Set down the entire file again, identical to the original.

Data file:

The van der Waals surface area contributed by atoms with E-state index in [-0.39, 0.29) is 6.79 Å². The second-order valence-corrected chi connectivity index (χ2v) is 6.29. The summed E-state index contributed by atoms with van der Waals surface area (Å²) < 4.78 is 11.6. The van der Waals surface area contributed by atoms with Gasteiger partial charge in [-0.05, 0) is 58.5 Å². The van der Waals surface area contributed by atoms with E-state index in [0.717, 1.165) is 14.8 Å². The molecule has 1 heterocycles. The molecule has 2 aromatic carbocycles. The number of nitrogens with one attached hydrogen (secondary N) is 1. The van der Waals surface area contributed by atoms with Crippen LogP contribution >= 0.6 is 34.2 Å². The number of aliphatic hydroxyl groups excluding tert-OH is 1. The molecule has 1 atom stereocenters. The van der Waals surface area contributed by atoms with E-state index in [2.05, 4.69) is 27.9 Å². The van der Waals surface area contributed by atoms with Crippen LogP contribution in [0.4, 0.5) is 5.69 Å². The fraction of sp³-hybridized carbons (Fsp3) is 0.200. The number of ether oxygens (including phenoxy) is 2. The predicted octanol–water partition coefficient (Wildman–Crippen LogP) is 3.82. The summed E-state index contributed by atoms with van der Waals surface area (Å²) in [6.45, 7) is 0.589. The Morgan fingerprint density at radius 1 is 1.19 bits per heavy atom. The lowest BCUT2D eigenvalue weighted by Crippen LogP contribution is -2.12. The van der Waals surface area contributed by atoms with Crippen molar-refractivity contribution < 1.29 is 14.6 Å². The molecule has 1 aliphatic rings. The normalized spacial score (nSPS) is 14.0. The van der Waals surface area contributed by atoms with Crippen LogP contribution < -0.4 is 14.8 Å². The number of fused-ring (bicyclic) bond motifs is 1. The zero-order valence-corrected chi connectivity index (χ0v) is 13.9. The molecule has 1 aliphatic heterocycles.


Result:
The van der Waals surface area contributed by atoms with E-state index in [-0.39, 0.29) is 6.79 Å². The second-order valence-corrected chi connectivity index (χ2v) is 6.29. The summed E-state index contributed by atoms with van der Waals surface area (Å²) < 4.78 is 11.6. The van der Waals surface area contributed by atoms with Gasteiger partial charge in [-0.05, 0) is 58.5 Å². The van der Waals surface area contributed by atoms with E-state index in [0.717, 1.165) is 14.8 Å². The molecule has 1 heterocycles. The molecule has 2 aromatic carbocycles. The number of nitrogens with one attached hydrogen (secondary N) is 1. The van der Waals surface area contributed by atoms with Crippen LogP contribution >= 0.6 is 34.2 Å². The number of aliphatic hydroxyl groups excluding tert-OH is 1. The molecule has 1 atom stereocenters. The van der Waals surface area contributed by atoms with E-state index in [2.05, 4.69) is 27.9 Å². The van der Waals surface area contributed by atoms with Crippen LogP contribution in [0.4, 0.5) is 5.69 Å². The fraction of sp³-hybridized carbons (Fsp3) is 0.200. The number of ether oxygens (including phenoxy) is 2. The predicted octanol–water partition coefficient (Wildman–Crippen LogP) is 3.82. The summed E-state index contributed by atoms with van der Waals surface area (Å²) in [6.45, 7) is 0.589. The Morgan fingerprint density at radius 1 is 1.19 bits per heavy atom. The lowest BCUT2D eigenvalue weighted by Crippen LogP contribution is -2.12. The van der Waals surface area contributed by atoms with Crippen molar-refractivity contribution < 1.29 is 14.6 Å². The molecule has 1 aliphatic rings. The normalized spacial score (nSPS) is 14.0. The van der Waals surface area contributed by atoms with Crippen LogP contribution < -0.4 is 14.8 Å². The number of fused-ring (bicyclic) bond motifs is 1. The zero-order valence-corrected chi connectivity index (χ0v) is 13.9. The molecule has 1 aliphatic heterocycles.